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ISSN: 2320-5407 Int. J. Adv. Res.

7(3), 793-798

Journal Homepage: -www.journalijar.com

Article DOI:10.21474/IJAR01/8699
DOI URL: http://dx.doi.org/10.21474/IJAR01/8699

RESEARCH ARTICLE

EFFECT OF OPERATIONAL GOALS AND OBJECTIVES ON IMPLEMENTATION OF NHIS IN


GHANA AND NIGERIA.

Busayo Olayinka, Michael A. Oni, Gift U. Ntiwunka and Michael I. Ogu.


Department of Political Science and Public Administration, Veronica Adeleke School of Social Sciences, Babcock
University, Ilishan-Remo, Ogun State, Nigeria.
……………………………………………………………………………………………………....
Manuscript Info Abstract
……………………. ………………………………………………………………
Manuscript History National Health Insurance Scheme (NHIS) was introduced in Ghana
Received: 15 January 2019 and Nigeria in 2003 and 2005 respectively. The primary objectives of
Final Accepted: 17 February 2019 the scheme was to ensure the delivery of quality health care to the
Published: March 2019 citizens at affordable rates, to prevent untimely date as a result of
inability to pay for health services in the two countries. However, the
Key words:-
Implementation, NHIS, Objectives, implementation of the Scheme had fallen below expectation as majority
Operations, Services delivery. of the citizens are not enrolled in the NHIS in both countries. The study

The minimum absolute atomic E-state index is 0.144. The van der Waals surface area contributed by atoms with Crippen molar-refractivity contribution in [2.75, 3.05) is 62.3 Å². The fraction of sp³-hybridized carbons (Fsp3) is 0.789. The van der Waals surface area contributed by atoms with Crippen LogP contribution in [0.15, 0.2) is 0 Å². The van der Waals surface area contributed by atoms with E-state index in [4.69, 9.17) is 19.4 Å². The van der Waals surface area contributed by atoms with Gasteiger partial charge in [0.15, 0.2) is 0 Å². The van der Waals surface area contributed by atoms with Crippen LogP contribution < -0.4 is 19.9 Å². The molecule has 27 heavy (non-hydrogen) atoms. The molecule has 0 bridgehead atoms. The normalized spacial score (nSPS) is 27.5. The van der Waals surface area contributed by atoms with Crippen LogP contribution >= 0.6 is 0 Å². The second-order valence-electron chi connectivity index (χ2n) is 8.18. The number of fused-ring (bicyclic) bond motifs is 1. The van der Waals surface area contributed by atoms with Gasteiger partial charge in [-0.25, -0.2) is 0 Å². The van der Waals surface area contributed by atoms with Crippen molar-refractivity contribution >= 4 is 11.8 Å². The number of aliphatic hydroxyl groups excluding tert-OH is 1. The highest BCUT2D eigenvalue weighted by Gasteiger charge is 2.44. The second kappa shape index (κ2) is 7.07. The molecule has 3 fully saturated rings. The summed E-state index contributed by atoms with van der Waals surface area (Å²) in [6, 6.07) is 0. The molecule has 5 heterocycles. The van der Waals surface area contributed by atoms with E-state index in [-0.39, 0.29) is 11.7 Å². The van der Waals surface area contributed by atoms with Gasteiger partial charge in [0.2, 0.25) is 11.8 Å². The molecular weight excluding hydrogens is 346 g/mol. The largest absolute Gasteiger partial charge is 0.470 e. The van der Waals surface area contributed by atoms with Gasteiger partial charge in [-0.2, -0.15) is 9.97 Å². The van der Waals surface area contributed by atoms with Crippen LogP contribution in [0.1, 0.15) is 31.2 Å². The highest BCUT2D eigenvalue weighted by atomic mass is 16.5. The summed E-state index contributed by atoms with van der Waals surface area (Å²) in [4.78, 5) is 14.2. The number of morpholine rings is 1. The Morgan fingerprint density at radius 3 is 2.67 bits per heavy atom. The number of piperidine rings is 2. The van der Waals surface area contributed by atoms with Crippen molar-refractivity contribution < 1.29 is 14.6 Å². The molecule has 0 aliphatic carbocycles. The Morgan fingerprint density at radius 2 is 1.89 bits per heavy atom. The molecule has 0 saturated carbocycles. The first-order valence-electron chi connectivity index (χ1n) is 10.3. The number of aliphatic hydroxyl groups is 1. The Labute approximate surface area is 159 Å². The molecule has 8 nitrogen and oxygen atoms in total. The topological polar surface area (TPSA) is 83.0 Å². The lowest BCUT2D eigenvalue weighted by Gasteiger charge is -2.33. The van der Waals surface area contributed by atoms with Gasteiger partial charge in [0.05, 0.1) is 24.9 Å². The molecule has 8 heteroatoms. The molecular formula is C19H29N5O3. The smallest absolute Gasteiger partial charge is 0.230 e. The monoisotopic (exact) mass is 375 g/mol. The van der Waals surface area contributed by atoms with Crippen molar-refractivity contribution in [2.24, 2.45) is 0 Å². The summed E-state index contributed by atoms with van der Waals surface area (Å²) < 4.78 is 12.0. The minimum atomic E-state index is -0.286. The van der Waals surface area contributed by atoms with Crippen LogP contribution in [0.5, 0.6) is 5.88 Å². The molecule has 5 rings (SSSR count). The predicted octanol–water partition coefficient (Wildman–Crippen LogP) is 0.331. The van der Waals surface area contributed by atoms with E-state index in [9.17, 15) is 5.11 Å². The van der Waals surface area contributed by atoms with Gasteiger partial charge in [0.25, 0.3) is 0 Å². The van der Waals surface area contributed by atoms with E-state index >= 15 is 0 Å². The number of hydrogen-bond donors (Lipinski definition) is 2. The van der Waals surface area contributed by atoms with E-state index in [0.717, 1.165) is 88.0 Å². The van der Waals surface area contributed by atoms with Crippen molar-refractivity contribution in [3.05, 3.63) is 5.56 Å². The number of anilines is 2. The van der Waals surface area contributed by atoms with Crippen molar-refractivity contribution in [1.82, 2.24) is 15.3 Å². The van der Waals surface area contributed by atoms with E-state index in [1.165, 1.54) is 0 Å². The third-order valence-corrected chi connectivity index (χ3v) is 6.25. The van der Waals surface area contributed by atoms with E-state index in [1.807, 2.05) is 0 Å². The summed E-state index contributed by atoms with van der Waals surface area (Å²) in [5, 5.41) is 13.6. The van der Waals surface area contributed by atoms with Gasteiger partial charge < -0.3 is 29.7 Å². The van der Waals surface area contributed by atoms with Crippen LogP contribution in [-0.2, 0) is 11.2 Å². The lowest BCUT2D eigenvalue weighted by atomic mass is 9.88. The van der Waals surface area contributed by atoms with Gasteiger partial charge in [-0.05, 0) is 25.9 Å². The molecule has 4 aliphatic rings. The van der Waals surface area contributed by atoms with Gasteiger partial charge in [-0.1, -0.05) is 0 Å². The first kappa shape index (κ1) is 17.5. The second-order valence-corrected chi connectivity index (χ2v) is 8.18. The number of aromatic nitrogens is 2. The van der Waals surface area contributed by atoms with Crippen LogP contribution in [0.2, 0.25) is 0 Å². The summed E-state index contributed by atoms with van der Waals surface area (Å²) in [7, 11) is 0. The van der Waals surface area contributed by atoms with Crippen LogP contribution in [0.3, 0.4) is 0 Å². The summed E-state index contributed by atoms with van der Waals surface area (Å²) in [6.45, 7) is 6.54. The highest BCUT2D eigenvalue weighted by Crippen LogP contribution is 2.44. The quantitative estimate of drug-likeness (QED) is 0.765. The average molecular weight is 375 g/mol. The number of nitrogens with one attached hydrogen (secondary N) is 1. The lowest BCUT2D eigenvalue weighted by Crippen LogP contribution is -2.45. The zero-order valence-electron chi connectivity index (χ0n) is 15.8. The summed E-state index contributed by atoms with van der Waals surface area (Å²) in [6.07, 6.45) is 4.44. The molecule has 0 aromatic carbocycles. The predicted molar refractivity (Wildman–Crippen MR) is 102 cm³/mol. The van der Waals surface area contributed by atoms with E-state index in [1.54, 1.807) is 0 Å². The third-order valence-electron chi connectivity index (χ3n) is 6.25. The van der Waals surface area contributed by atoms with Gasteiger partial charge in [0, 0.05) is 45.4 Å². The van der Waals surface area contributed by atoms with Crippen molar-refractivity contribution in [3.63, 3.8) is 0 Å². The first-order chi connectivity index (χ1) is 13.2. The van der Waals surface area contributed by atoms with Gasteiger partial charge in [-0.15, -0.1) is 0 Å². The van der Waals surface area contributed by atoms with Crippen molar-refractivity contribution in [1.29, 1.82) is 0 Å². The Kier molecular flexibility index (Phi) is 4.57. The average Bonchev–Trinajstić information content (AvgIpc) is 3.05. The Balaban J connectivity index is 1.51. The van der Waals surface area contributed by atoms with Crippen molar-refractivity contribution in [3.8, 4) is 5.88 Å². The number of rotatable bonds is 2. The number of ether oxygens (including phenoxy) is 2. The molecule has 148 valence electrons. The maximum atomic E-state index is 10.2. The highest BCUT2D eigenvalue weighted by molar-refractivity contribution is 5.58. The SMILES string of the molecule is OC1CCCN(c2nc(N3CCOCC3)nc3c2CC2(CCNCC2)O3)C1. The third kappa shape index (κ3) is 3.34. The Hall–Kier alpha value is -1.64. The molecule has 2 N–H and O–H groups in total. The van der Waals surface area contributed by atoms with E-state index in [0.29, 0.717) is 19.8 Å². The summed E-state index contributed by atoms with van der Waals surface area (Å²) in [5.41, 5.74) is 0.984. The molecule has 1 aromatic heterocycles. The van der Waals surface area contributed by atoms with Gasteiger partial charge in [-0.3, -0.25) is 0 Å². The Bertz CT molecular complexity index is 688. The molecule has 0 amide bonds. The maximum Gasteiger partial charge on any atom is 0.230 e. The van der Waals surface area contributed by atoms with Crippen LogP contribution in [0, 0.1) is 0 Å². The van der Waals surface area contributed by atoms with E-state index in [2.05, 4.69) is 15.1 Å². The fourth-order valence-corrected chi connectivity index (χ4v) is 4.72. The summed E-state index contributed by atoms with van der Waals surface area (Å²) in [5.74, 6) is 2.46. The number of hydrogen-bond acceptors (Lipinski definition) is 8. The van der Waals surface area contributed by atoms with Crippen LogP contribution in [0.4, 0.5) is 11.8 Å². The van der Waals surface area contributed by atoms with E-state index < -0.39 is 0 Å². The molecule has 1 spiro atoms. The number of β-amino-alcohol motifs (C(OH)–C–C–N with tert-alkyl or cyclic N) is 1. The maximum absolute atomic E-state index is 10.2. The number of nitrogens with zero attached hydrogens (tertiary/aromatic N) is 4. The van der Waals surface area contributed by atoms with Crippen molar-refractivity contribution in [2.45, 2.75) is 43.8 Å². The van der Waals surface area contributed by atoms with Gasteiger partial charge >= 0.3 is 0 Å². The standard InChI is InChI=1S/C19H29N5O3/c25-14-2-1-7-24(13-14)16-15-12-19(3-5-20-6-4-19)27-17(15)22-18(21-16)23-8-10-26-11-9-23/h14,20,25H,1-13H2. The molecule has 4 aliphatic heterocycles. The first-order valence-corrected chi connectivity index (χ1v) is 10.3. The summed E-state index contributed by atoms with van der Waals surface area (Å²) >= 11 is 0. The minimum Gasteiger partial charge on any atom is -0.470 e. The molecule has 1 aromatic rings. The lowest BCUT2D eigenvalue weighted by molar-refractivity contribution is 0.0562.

therefore examined the effect of the Objectives and operations of NHIS
on its implementation in both countries. Survey design was adopted.
The population of the study was 4,786,990 enrollees of NHIS in both
countries. Sample size of 400 was determined using Taro Yamane
formula. Respondents were selected from and three regions in Ghana
(Ashanti, Brong-Ahafo, and Greater Accra regions) and five states in
Nigeria (Lagos, Abuja, Edo, Imo and Ogun States). Questionnaire was
the instrument of data collection and data were analyzed using
descriptive and inferential statistics. The study found that objectives
and operations of NHIS had a significant influence on its
implementation (β =.453, R2 = 0.205, p<.05). The study concluded that
the objectives and operations of NHIS affected the implementation of
the scheme in Ghana and Nigeria.

Copy Right, IJAR, 2019,. All rights reserved.


……………………………………………………………………………………………………....
Introduction:-